Impact of Dosimetric Factors on Local Failure in Patients with Spine Metastasis after Stereotactic Body Radiotherapy: A Multi-Institutional Study [Meeting Abstract]
Purpose/Objective(s): Stereotactic body radiotherapy (SBRT) is increasingly utilized in the treatment of spine metastasis. Preliminary data suggest that higher doses may improve local control, but may also increase risk of toxicity including vertebral compression fracture (VCF). Our single institution study recently found that a minimum dose of at least 21 Gy to 80% of planning target volume (PTV D80%) in 2 fractions was associated with higher risk of VCF. The purpose of this study is to assess this variable's relationship with local failure (LF) and VCF in an international, multi-institutional cohort. Materials/Methods: Patients with radiation naive solid tumor spine metastases treated with SBRT at 5 international institutions from 2010 - 2020 were included. Patients with surgical stabilization were excluded. LF was defined per spine response assessment in neuro-oncology criteria. Variables examined included spinal instability neoplastic score (SINS) factors and dosimetric/volumetric characteristics of radiation planning. All fractionation scheme doses were converted to 2-fraction equivalent doses (2fxED) using the linear quadratic model with an alpha/beta of 3 and used in analyses of PTV D80%. Univariate and multivariate Cox proportional hazard models for LF and VCF were constructed using the Fine and Gray competing risk method.
Result(s): 357 vertebral segments from 234 patients were treated with SBRT. Common primary tumor types were prostate (n = 50, 22%), non-small cell lung cancer (n = 42, 18%), breast (n = 35, 15%), and kidney (n = 25, 11%). Most (n = 199 pts, 242 segments) were treated with 2 or 3 fractions with a median prescription dose of 24 Gy or 27 Gy, respectively (range: 14-45 Gy in 1-5 fractions). Median follow was 21.1 months (0.6-88.4 mo). LF was 12.6% and 18.1% at 1- and 2-years, respectively. Variables associated with increased LF on univariate analysis were lower PTV D80% at 2fxED <=21 Gy (HR 0.36, 95% CI 0.20-0.65, p = 0.001) and lower prescription dose BED3 (HR 0.98 as continuous variable, CI 0.97-0.99, p = 0.03). On multivariate analysis, only PTV D80% at 2fxED <=21 Gy remained associated with increased risk of LF (HR 0.46, CI 0.24-0.85, p = 0.01). VCF incidence was low, at 4.2% and 6.7% at 1- and 2-years, respectively. Higher SINS was predictive of VCF (HR 1.22, CI 1.1-1.36, p <0.001). Patients with higher PTVD80% at 2fxED>21 Gy had a higher, albeit non-significant, risk of VCF (HR 3.30, CI 0.80-13.6, p = 0.10), consistent with our previous single institution study.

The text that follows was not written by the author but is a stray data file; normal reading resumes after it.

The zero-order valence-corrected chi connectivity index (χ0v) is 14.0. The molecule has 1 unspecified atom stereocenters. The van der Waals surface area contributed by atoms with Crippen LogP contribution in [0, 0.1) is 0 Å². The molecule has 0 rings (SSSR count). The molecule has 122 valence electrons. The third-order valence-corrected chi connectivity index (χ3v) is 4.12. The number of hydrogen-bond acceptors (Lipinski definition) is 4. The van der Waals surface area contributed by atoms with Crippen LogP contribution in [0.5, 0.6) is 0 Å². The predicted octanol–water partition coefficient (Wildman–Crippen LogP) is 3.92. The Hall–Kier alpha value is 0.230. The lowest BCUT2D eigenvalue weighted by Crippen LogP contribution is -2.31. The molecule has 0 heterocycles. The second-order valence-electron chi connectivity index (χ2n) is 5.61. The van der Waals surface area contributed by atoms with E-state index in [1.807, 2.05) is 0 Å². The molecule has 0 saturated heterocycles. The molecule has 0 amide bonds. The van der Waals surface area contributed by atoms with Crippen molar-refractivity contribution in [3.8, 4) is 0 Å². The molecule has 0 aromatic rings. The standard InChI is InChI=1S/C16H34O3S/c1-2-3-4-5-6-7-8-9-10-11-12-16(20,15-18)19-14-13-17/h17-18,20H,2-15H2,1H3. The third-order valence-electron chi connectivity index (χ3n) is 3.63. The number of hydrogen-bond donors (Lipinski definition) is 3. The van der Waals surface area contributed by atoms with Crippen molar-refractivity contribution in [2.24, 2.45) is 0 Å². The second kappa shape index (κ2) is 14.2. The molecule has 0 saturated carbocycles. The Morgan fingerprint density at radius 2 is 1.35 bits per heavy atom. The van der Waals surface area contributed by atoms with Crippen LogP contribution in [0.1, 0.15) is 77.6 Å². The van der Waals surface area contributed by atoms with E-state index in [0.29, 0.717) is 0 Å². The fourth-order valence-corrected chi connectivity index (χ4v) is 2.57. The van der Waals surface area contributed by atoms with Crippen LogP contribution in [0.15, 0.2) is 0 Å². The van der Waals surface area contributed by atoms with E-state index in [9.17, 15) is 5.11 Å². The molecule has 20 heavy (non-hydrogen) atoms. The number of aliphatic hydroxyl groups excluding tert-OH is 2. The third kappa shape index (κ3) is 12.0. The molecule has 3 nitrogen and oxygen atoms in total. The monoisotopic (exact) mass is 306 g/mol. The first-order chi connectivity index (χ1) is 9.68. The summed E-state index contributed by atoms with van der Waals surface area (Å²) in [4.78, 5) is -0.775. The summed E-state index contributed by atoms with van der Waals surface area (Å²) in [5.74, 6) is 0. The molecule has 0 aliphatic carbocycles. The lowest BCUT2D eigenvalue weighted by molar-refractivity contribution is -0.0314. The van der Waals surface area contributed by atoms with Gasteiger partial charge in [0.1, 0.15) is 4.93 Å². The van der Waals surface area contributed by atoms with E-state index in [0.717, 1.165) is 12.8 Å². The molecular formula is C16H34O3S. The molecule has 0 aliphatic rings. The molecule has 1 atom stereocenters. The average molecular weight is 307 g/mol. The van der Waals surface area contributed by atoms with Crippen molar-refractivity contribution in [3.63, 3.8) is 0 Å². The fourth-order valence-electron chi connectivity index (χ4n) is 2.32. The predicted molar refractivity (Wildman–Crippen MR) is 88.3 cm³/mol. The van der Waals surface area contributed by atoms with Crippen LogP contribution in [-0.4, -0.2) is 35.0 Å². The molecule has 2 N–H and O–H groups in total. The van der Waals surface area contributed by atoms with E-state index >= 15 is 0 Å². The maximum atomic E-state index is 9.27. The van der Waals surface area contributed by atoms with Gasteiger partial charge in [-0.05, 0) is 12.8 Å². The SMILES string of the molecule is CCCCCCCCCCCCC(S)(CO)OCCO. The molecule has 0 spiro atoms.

Conclusion(s): This multi-institutional, international study suggests that a PTV D80% at 2fxED <=21 Gy may increase the risk of LF, while >21 Gy may increase the likelihood of VCF. Prospective studies are needed to further explore this complex relationship and identify the dose/fractionation schedule that best balances local control with normal tissue toxicity including VCF.
Modern Hearing Preservation Outcomes After Vestibular Schwannoma Stereotactic Radiosurgery
BACKGROUND:For patients with vestibular schwannoma (VS), stereotactic radiosurgery (SRS) has proven effective in controlling tumor growth while hearing preservation remains a key goal. OBJECTIVE:To evaluate hearing outcomes in the modern era of cochlear dose restriction. METHODS:During the years 2013 to 2018, 353 patients underwent Gamma knife surgery for VS at our institution. We followed 175 patients with pre-SRS serviceable hearing (Gardner-Robertson Score, GR 1 and 2). Volumetric and dosimetry data were collected, including biological effective dose, integral doses of total and intracanalicular tumor components, and hearing outcomes. RESULTS:The mean age was 56 years, 74 patients (42%) had a baseline GR of 2, and the mean cochlear dose was 3.5 Gy. The time to serviceable hearing loss (GR 3-4) was 38 months (95% CI 26-46), with 77% and 62% hearing preservation in the first and second years, respectively. Patients optimal for best hearing outcomes were younger than 58 years with a baseline GR of 1, free canal space â‰¥0.041 cc (diameter of 4.5 mm), and mean cochlear dose <3.1 Gy. For such patients, hearing preservation rates were 92% by 12 months and 81% by 2 years, staying stable for >5 years post-SRS, significantly higher than the rest of the population. CONCLUSION/CONCLUSIONS:Hearing preservation after SRS for patients with VS with serviceable hearing is correlated to the specific baseline GR score (1 or 2), age, cochlear dose, and biological effective dose. Increased tumor-free canal space correlates with better outcomes. The most durable hearing preservation correlates with factors commonly associated with smaller tumors away from the cochlea.